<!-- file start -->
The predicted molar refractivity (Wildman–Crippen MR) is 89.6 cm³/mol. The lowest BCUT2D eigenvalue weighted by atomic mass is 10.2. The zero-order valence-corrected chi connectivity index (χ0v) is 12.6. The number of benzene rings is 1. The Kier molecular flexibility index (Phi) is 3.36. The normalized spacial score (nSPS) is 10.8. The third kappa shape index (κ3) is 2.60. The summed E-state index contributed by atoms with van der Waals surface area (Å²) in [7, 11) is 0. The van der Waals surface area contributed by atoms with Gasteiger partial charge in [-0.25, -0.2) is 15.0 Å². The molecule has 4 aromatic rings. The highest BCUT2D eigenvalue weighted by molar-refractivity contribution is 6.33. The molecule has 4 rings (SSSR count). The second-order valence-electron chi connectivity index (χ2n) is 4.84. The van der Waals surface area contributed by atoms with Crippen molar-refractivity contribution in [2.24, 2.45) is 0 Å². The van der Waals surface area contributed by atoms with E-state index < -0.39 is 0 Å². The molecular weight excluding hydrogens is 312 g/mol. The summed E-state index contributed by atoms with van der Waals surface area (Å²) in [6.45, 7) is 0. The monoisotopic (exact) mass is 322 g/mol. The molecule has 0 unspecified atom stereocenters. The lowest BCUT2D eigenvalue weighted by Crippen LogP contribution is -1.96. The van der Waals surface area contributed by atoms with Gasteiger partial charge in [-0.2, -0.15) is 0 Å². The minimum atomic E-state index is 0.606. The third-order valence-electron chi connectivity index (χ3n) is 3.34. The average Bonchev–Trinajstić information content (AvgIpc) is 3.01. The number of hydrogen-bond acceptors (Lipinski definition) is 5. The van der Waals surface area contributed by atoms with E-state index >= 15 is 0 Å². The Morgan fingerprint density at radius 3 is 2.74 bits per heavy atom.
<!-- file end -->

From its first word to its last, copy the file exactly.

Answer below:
The predicted molar refractivity (Wildman–Crippen MR) is 89.6 cm³/mol. The lowest BCUT2D eigenvalue weighted by atomic mass is 10.2. The zero-order valence-corrected chi connectivity index (χ0v) is 12.6. The number of benzene rings is 1. The Kier molecular flexibility index (Phi) is 3.36. The normalized spacial score (nSPS) is 10.8. The third kappa shape index (κ3) is 2.60. The summed E-state index contributed by atoms with van der Waals surface area (Å²) in [7, 11) is 0. The van der Waals surface area contributed by atoms with Gasteiger partial charge in [-0.25, -0.2) is 15.0 Å². The molecule has 4 aromatic rings. The highest BCUT2D eigenvalue weighted by molar-refractivity contribution is 6.33. The molecule has 4 rings (SSSR count). The second-order valence-electron chi connectivity index (χ2n) is 4.84. The van der Waals surface area contributed by atoms with Crippen molar-refractivity contribution in [2.24, 2.45) is 0 Å². The van der Waals surface area contributed by atoms with E-state index < -0.39 is 0 Å². The molecular weight excluding hydrogens is 312 g/mol. The summed E-state index contributed by atoms with van der Waals surface area (Å²) in [6.45, 7) is 0. The monoisotopic (exact) mass is 322 g/mol. The molecule has 0 unspecified atom stereocenters. The lowest BCUT2D eigenvalue weighted by Crippen LogP contribution is -1.96. The van der Waals surface area contributed by atoms with Gasteiger partial charge in [-0.2, -0.15) is 0 Å². The minimum atomic E-state index is 0.606. The third-order valence-electron chi connectivity index (χ3n) is 3.34. The average Bonchev–Trinajstić information content (AvgIpc) is 3.01. The number of hydrogen-bond acceptors (Lipinski definition) is 5. The van der Waals surface area contributed by atoms with E-state index >= 15 is 0 Å². The Morgan fingerprint density at radius 3 is 2.74 bits per heavy atom.